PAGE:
Spray foam can also be put on the outside of a roof in the form of a foam roof as described elsewhere on this website. This is usually used on flat or curved roof surfaces.
There are pros and cons to each approach as described above. In the hot California climate insulation in the roof will do a great job of keeping summer heat out of the attic (And out of the living space below). It will also keep AC ductwork cooler so the AC doesn’t have to work as hard. There is still value however in having some insulation on the floor of the attic to keep the cooler air from the AC unit in the living space. In winter, the attic floor insulation will help to keep warm air from the furnace in the living space as well.
A hybrid approach where we have some insulation in the roof of the attic and some on the attic floor maybe the ideal approach in the majority of cases in California. Rather than sealing off the attic completely we may keep some vents open to the outside to allow any trapped moisture to escape and to prevent any stale attic air from passing into the living space. The ideal insulation for the roof is spray foam because it sticks to the roof sheathing and also creates a vapor barrier and air seal. For the floor of the attic we can either use spray foam or blown in cellulose with air sealing around gaps as described below.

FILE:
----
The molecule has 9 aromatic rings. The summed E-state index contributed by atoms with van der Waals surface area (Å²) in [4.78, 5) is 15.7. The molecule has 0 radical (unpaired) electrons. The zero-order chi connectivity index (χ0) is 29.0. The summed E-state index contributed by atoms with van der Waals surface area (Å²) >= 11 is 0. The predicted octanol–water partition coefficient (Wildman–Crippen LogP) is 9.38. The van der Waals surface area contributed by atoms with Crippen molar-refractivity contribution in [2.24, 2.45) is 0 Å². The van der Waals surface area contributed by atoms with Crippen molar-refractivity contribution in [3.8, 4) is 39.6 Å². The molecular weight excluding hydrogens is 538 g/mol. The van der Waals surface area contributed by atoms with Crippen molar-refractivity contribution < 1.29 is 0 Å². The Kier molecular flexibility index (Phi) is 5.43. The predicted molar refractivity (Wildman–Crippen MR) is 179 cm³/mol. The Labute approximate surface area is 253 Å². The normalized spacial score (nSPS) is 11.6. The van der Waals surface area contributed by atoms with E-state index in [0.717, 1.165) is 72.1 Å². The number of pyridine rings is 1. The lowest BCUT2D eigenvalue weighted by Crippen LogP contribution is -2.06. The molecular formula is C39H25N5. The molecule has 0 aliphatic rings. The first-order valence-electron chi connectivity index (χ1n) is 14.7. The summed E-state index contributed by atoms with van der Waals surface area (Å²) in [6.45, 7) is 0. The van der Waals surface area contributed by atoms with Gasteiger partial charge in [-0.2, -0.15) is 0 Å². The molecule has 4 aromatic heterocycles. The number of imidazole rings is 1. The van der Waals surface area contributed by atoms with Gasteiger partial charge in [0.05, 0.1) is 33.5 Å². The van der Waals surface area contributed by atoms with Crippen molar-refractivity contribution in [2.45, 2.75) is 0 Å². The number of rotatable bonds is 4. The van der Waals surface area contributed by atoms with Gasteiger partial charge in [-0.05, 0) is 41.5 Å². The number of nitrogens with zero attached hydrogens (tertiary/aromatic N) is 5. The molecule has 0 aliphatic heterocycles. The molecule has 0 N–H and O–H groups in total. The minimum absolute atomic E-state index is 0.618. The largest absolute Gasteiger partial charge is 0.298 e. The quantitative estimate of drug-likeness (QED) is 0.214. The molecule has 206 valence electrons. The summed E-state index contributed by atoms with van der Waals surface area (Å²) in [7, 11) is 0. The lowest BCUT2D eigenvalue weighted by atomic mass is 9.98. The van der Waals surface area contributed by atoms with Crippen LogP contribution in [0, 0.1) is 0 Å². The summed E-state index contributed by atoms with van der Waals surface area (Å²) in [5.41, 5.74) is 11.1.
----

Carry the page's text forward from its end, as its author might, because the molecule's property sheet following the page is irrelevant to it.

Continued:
These are an excellent addition to any home due the dramatic reduction in cooling costs that can be achieved. Leaving some attic vents open as described above allows the possibility of using a whole house fan which vents directly into the attic. If the attic is completely sealed a fan that vents directly to the outside through a dedicated roof vent could be a possibility. Please refer to the whole house fan section of the website for more details.
Although spray foam is the best insulating material as we discuss elsewhere on the website, if your budget is limited then blown in cellulose is another excellent approach for attic floors.
In addition to not having insulation in the walls, many older homes have inadequate insulation in the attic as well. The R value describes how much resistance there is to hot or cold, and the higher the R value, the easier it is to keep heat in or to keep cold out. The current R value for attic insulation for new homes in California is R38, however many older homes have just R12 or even less. In addition, older insulation can deteriorate, is often subject to rodent infestation and may have been moved due to work in the attic such as the installation of can lights.